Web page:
• Procedures:
    • Debridement is used to remove damaged tissue from your child's body. This helps prevent infection, decrease inflammation, and improve healing.
    • A skin graft or flap is when lost skin is replaced with healthy skin from another part of your child's body. A graft can help close your child's wounds, prevent infection, and decrease scarring. Skin flap surgery is done to fix large wounds that cannot be covered by skin grafting.
    • Escharotomy is used to relieve pressure caused by swelling and improves blood flow for healing. An incision is made through the dead tissue into the fat layer below.
    • Fasciotomy is used to release pressure that is caused by swollen muscles from the burn. Your child may be less likely to have more damage to your nerves, tissue, or organs.

Manage your child's electrical burn:

  • Use bandages as directed. Bandages will cover your child's burn area to keep it moist and clean. Ask how often you should change your child's bandage. You may clean your child's burn with soap and water.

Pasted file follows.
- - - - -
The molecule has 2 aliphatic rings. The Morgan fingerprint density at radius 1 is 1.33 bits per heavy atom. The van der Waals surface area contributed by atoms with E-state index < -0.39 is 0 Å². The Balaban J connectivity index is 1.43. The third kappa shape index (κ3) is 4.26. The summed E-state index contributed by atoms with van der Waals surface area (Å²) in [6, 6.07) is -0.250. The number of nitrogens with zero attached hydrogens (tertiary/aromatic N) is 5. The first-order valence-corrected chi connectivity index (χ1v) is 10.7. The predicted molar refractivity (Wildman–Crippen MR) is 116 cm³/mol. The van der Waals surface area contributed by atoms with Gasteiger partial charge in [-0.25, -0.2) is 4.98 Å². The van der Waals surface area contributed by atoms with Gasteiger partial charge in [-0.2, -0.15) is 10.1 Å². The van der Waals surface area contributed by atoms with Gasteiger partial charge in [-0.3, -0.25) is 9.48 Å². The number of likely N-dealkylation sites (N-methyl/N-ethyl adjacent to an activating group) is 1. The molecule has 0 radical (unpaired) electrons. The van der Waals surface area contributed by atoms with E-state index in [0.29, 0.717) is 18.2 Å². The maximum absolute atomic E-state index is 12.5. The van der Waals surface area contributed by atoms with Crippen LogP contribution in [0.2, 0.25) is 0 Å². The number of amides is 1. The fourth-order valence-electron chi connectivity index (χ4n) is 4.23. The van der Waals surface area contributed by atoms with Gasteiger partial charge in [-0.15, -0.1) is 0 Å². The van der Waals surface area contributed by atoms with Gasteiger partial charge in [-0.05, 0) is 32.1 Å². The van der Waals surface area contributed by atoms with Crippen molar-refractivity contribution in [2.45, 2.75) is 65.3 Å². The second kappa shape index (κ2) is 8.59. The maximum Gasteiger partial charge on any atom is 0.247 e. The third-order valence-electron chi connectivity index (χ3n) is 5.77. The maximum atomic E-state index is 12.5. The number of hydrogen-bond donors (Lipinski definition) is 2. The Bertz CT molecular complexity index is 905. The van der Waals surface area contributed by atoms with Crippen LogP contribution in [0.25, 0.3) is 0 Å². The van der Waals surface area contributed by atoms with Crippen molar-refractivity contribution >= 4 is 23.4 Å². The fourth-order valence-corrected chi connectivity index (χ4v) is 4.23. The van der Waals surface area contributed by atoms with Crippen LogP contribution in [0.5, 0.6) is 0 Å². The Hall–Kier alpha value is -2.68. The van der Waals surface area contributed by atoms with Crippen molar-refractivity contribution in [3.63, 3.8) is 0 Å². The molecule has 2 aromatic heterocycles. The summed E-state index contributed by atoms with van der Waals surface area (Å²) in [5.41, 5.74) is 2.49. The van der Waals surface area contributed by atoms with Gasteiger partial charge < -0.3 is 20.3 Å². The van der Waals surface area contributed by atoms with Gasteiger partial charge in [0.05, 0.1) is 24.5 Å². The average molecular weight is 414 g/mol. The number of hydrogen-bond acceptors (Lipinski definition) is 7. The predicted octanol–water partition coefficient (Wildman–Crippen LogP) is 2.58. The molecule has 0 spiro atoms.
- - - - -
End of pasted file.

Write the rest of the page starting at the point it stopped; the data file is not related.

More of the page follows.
• Wear pressure garments if directed. Pressure garments help keep thick scars from forming. Your child may need to wear a garment for most of the day. Pressure garments are custom made to fit your child. Ask for more information about pressure garments.
  • Take your child to physical therapy. Physical therapy will help prevent stiffness and muscle loss, and decrease pain.
  • Massage your child's burn area after it heals. Massage may help prevent thick scars from forming.

Prevent an electrical burn: